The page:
Lamentably, terroir has become such a politically correct buzzword that in some circles it is an egregious error not to utter some profound comments about finding "a sense of somewhereness" when tasting a Vosne-Romanée-Les Malconsorts or a Latricières-Chambertin. Leading terroirists make a persuasive and often eloquent case about the necessity of finding, as one observer puts it, "the true voice of the land" in order for a wine to be legitimized.
Yet like so many things about wine, especially tasting it, there is no scientific basis for anything the terroirists propose. What they argue is what most Burgundians and owners of France's finest vineyards give lip service to — that for a wine to be authentic and noble it must speak of its terroir.
On the other side of this issue are the "realists," or should I call them modernists. They suggest that terroir is merely one of many factors that influence a wine's style, quality, and character. Soil, exposition, and microclimate (terroir) most certainly impart an influence, but so do the following:
Rootstock — Is it designed to produce prolific or small crop levels?
Yeasts — Does the winemaker use the vineyard's wild yeasts or are commercial yeasts employed? Every yeast, wild or commercial, will give a wine a different set of aromatics, flavor, and texture.
Yields and Vine Age — High yields result in diluted wine. Low yields, usually less than two tons per acre or 35-40 hectoliters per hectare, result in wines with much more concentration and personality. Additionally, young vines have a tendency to overproduce, whereas old vines produce small berries and less wine. Crop thinning is often employed with younger vineyards to increase the level of concentration.
Harvest Philosophy — Is the fruit picked underripe (with greener, cooler red fruit flavors) to preserve more acidity, or fully ripe (with darker fruit flavors and lower acids) to emphasize the lushness and opulence of a given varietal?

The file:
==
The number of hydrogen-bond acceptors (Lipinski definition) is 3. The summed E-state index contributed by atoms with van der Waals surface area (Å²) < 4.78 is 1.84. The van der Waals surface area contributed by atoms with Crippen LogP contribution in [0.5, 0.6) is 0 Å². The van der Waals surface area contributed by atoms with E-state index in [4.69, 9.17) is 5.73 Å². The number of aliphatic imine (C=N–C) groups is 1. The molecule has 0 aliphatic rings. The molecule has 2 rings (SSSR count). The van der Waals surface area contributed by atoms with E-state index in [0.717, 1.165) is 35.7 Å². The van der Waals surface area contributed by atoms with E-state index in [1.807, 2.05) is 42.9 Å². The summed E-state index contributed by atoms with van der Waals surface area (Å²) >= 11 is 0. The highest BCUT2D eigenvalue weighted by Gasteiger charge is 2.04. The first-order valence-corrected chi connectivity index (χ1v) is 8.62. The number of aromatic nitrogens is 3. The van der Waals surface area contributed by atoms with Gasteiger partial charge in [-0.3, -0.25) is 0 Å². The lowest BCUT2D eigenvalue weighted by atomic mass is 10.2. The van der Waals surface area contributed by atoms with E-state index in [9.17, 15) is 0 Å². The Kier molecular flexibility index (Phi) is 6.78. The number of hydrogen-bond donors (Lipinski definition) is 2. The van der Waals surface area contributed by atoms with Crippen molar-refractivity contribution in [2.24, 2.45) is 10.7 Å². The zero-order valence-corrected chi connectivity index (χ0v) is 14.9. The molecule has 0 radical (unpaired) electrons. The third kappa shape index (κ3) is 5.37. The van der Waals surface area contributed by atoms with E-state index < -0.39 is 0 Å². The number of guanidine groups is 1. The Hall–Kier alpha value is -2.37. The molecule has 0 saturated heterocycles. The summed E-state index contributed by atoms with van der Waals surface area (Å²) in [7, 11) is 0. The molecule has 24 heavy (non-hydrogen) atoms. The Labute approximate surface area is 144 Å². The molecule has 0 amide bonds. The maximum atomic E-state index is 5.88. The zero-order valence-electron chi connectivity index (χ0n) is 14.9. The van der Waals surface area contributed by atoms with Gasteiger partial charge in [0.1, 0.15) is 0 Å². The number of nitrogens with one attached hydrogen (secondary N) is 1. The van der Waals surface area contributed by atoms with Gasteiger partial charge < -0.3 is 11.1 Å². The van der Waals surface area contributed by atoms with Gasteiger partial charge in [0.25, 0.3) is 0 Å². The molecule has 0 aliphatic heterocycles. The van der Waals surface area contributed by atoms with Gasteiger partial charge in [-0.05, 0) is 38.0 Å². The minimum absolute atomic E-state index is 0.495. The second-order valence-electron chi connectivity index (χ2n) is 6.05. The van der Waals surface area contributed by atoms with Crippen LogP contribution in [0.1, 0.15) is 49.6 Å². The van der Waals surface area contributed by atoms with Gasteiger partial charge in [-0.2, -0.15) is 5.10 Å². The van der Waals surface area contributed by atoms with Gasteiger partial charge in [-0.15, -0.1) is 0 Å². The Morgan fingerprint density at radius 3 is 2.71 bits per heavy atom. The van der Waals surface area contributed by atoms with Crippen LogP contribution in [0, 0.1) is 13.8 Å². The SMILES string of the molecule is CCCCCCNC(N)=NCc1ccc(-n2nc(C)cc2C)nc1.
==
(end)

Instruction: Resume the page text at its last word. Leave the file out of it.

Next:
Vinification Techniques and Equipment — There are an amazing number of techniques that can change the wine's aromas and flavors. Moreover, equipment choice (different presses, destemmers, etc.) can have a profound influence on the final wine.
Elevage (or the wine's upbringing) — Is the wine brought up in oak barrels, concrete vats, stainless-steel vats, or large oak vats (which the French call foudres)? What is the percentage of new oak? Of these elements, only oak exerts an influence on the wine's character. Additionally, transferring wine (racking) from one container to another has an immense impact on a wine's bouquet and flavor. Is the wine allowed to remain in long contact with its lees (believed to give the wine more aromatic complexity and fullness)? Or is it racked frequently for fear of picking up an undesirable lees smell?
Fining and Filtration — Even the most concentrated and profound wines that terroirists consider quintessential examples of the soil can be eviscerated and stripped of their personality and richness by excessive fining and filtering. Does the winemaker treat the wine with kid gloves, or is the winemaker a manufacturer/processor bent on sculpturing the wine?
Bottling Date — Does the winemaker bottle early to preserve as much fruit as possible, or does he bottle later to give the wine a more mellow, aged character? Undoubtedly, the philosophy of when to bottle can radically alter the character of a wine.
Cellar Temperature and Sanitary Conditions — Some wine cellars are cold and others are warm. Different wines emerge from cold cellars (development is slower and the wines are less prone to oxidation) than from warm cellars (the maturation of aromas and flavors is more rapid and the wines are quicker to oxidize). Additionally, are the wine cellars clean or dirty?
These are just a handful of factors that can have extraordinary impact on the style, quality, and personality of a wine. As the modernists claim, the choices that man himself makes, even when they are unquestionably in pursuit of the highest quality, can contribute far more to a wine's character than the vineyard's terroir.
If you are wondering where I stand on terroir, I do believe it is an important component in the production of fine wine. However, I would argue that the most persuasive examples of terroir do not arise from Burgundy, but rather, from white wine varietals planted in Alsace and Germany. If one is going to argue terroir, the wine has to be made from exceptionally low yields; fermented with only the wild yeasts that inhabit the vineyard; brought up in a neutral medium, such as old barrels, cement tanks, or stainless steel; given minimal cellar treatment; and bottled with little or no fining or filtration.